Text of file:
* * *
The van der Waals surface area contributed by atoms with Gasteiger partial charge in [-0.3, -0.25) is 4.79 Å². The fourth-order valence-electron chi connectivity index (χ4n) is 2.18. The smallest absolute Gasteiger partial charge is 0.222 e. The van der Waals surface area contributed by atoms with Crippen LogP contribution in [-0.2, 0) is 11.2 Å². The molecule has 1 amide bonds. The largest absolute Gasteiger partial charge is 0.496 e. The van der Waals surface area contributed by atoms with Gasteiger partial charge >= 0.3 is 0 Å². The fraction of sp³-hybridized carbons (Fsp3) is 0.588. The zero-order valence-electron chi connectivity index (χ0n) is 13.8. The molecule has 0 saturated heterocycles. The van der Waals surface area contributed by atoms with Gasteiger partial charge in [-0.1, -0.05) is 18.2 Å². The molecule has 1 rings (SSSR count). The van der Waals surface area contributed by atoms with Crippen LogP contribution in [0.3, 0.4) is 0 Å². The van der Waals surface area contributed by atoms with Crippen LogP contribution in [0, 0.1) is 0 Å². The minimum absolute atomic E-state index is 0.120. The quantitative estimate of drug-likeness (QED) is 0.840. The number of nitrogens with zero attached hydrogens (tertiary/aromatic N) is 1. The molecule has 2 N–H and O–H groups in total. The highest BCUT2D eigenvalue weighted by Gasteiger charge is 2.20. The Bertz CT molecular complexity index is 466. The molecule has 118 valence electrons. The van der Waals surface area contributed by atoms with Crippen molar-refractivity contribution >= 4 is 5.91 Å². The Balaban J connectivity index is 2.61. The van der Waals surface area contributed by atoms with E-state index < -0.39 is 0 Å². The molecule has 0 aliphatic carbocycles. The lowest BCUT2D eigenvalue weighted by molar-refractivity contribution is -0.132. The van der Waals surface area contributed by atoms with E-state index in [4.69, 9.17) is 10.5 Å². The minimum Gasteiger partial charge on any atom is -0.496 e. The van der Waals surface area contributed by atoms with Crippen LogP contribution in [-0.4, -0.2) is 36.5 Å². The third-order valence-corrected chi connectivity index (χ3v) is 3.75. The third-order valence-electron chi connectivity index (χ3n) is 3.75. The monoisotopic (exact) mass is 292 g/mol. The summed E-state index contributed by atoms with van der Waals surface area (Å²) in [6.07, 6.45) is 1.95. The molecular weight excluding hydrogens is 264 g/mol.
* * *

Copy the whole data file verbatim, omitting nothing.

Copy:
The van der Waals surface area contributed by atoms with Gasteiger partial charge in [-0.3, -0.25) is 4.79 Å². The fourth-order valence-electron chi connectivity index (χ4n) is 2.18. The smallest absolute Gasteiger partial charge is 0.222 e. The van der Waals surface area contributed by atoms with Crippen LogP contribution in [-0.2, 0) is 11.2 Å². The molecule has 1 amide bonds. The largest absolute Gasteiger partial charge is 0.496 e. The van der Waals surface area contributed by atoms with Gasteiger partial charge >= 0.3 is 0 Å². The fraction of sp³-hybridized carbons (Fsp3) is 0.588. The zero-order valence-electron chi connectivity index (χ0n) is 13.8. The molecule has 0 saturated heterocycles. The van der Waals surface area contributed by atoms with Gasteiger partial charge in [-0.1, -0.05) is 18.2 Å². The molecule has 1 rings (SSSR count). The van der Waals surface area contributed by atoms with Crippen LogP contribution in [0.3, 0.4) is 0 Å². The van der Waals surface area contributed by atoms with Crippen LogP contribution in [0, 0.1) is 0 Å². The minimum absolute atomic E-state index is 0.120. The quantitative estimate of drug-likeness (QED) is 0.840. The number of nitrogens with zero attached hydrogens (tertiary/aromatic N) is 1. The molecule has 2 N–H and O–H groups in total. The highest BCUT2D eigenvalue weighted by Gasteiger charge is 2.20. The Bertz CT molecular complexity index is 466. The molecule has 118 valence electrons. The van der Waals surface area contributed by atoms with Crippen molar-refractivity contribution >= 4 is 5.91 Å². The Balaban J connectivity index is 2.61. The van der Waals surface area contributed by atoms with E-state index < -0.39 is 0 Å². The molecule has 0 aliphatic carbocycles. The lowest BCUT2D eigenvalue weighted by molar-refractivity contribution is -0.132. The van der Waals surface area contributed by atoms with E-state index in [4.69, 9.17) is 10.5 Å². The minimum Gasteiger partial charge on any atom is -0.496 e. The van der Waals surface area contributed by atoms with Crippen LogP contribution in [-0.4, -0.2) is 36.5 Å². The third-order valence-corrected chi connectivity index (χ3v) is 3.75. The third-order valence-electron chi connectivity index (χ3n) is 3.75. The monoisotopic (exact) mass is 292 g/mol. The summed E-state index contributed by atoms with van der Waals surface area (Å²) in [6.07, 6.45) is 1.95. The molecular weight excluding hydrogens is 264 g/mol.